Phospholipid patterns of erythrocytes in schizophrenia: Relationships to symptomatology

A. M. Ponizovsky*, I. Modai, Y. Nechamkin, G. Barshtein, M. S. Ritsner, S. Yedgar, S. Lecht, L. D. Bergelson

*Corresponding author for this work

Research output: Contribution to journalArticlepeer-review

32 Scopus citations


The phospholipid composition of red blood cells (RBC) from 32 haloperidol-treated schizophrenic patients, classified according to the positive and negative syndrome scale (PANSS) as showing either predominantly positive or predominantly negative symptoms, was determined and compared with that of normal controls. While the levels of phosphatidylcholine and phosphatidylserine were similar in all three groups, sphingomyelin (SM) and phosphatidylethanolamine (PE) were, respectively, increased and decreased in RBCs of schizophrenic patients. In both patient groups, the SM/PE ratios correlated directly with the PANSS negative symptom scale scores and inversely with the positive symptom scale scores. However, the inverse changes in the contents of SM and PE were much more expressed in the negative group. It is suggested that a main source of that difference is a higher activity of the polyunsaturated acid-selective phospholipase A2 in the negative syndrome patients than in the positive syndrome and control groups.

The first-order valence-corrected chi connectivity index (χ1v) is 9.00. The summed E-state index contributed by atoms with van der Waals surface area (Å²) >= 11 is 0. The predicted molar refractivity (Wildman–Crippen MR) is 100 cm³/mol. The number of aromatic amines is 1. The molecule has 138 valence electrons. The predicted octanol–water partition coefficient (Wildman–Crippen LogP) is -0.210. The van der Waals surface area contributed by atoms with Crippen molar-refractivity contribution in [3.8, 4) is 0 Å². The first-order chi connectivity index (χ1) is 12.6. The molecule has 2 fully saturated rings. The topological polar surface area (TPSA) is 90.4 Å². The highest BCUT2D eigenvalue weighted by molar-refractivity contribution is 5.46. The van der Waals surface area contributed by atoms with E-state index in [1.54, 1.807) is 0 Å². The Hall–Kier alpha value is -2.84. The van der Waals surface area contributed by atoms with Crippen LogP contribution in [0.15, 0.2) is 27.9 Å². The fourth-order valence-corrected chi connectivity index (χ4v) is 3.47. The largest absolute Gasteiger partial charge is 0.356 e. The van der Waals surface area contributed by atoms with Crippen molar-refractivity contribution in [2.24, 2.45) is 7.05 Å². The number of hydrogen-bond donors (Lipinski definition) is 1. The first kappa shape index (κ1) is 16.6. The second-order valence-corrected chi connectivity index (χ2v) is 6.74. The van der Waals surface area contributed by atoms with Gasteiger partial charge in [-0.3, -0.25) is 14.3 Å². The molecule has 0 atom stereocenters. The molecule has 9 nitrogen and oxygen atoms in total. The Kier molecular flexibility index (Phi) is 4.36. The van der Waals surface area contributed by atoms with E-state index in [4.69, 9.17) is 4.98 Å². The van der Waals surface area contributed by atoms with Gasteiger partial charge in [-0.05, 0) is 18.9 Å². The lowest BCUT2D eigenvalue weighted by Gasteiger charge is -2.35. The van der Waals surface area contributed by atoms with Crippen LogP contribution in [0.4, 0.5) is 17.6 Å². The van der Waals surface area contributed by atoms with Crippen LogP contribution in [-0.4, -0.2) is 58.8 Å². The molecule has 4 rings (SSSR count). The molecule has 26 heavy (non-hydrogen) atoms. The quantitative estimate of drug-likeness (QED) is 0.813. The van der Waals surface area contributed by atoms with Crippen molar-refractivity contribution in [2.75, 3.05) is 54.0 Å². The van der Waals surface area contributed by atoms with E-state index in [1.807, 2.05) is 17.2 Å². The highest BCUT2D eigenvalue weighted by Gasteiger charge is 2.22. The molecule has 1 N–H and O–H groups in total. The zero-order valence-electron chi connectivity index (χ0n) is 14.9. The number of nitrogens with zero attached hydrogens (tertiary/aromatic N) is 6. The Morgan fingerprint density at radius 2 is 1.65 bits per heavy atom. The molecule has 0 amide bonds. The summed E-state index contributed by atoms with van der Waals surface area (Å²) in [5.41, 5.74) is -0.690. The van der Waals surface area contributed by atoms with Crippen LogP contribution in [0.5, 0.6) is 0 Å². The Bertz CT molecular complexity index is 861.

Original languageAmerican English
Pages (from-to)121-126
Number of pages6
JournalSchizophrenia Research
Issue number1-2
StatePublished - 1 Oct 2001

Bibliographical note

Funding Information:
This work was supported by grants from The Szold Foundation (Keren Yissumit of the Hebrew University, to S. Yedgar and G. Barshtein) and The Israel Ministry of Health (No. 4165, to G. Barshtein).


  • Phosphatidylethanolamine
  • Positive and negative syndromes
  • Schizophrenia
  • Sphingomyelin


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